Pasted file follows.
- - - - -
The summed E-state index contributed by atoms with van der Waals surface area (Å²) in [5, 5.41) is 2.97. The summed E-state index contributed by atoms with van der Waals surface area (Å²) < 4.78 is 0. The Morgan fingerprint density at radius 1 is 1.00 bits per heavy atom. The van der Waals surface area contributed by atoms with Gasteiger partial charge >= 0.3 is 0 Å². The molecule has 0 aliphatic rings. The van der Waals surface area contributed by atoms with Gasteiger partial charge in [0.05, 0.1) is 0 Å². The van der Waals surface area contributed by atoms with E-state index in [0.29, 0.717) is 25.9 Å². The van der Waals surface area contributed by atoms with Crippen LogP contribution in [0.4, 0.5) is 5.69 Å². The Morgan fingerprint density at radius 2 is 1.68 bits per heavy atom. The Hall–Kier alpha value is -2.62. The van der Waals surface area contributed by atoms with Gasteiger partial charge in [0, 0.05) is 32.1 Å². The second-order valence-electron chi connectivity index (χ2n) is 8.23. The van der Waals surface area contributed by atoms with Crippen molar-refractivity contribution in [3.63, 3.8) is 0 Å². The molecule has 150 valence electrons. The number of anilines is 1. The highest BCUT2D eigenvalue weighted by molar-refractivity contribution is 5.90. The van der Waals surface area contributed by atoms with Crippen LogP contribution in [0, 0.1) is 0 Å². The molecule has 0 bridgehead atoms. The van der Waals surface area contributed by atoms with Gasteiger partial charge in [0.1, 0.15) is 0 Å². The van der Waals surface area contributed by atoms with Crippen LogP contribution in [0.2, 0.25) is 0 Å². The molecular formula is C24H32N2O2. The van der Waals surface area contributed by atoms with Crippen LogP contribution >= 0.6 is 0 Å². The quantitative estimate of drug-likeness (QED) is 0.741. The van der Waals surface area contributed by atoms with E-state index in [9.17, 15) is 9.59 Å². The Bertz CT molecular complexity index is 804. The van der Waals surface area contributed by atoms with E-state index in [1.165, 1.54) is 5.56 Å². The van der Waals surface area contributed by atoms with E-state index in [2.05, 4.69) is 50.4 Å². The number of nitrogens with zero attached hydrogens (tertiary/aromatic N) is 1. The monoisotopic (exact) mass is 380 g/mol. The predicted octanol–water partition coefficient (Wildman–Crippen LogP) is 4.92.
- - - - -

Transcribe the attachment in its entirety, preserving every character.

The summed E-state index contributed by atoms with van der Waals surface area (Å²) in [5, 5.41) is 2.97. The summed E-state index contributed by atoms with van der Waals surface area (Å²) < 4.78 is 0. The Morgan fingerprint density at radius 1 is 1.00 bits per heavy atom. The van der Waals surface area contributed by atoms with Gasteiger partial charge >= 0.3 is 0 Å². The molecule has 0 aliphatic rings. The van der Waals surface area contributed by atoms with Gasteiger partial charge in [0.05, 0.1) is 0 Å². The van der Waals surface area contributed by atoms with E-state index in [0.29, 0.717) is 25.9 Å². The van der Waals surface area contributed by atoms with Crippen LogP contribution in [0.4, 0.5) is 5.69 Å². The Morgan fingerprint density at radius 2 is 1.68 bits per heavy atom. The Hall–Kier alpha value is -2.62. The van der Waals surface area contributed by atoms with Gasteiger partial charge in [0, 0.05) is 32.1 Å². The second-order valence-electron chi connectivity index (χ2n) is 8.23. The van der Waals surface area contributed by atoms with Crippen molar-refractivity contribution in [3.63, 3.8) is 0 Å². The molecule has 150 valence electrons. The number of anilines is 1. The highest BCUT2D eigenvalue weighted by molar-refractivity contribution is 5.90. The van der Waals surface area contributed by atoms with Crippen LogP contribution in [0, 0.1) is 0 Å². The molecule has 0 bridgehead atoms. The van der Waals surface area contributed by atoms with Gasteiger partial charge in [0.1, 0.15) is 0 Å². The van der Waals surface area contributed by atoms with Crippen LogP contribution in [0.2, 0.25) is 0 Å². The molecular formula is C24H32N2O2. The van der Waals surface area contributed by atoms with Crippen LogP contribution >= 0.6 is 0 Å². The quantitative estimate of drug-likeness (QED) is 0.741. The van der Waals surface area contributed by atoms with E-state index in [9.17, 15) is 9.59 Å². The Bertz CT molecular complexity index is 804. The van der Waals surface area contributed by atoms with E-state index in [1.165, 1.54) is 5.56 Å². The van der Waals surface area contributed by atoms with E-state index in [2.05, 4.69) is 50.4 Å². The number of nitrogens with zero attached hydrogens (tertiary/aromatic N) is 1. The monoisotopic (exact) mass is 380 g/mol. The predicted octanol–water partition coefficient (Wildman–Crippen LogP) is 4.92.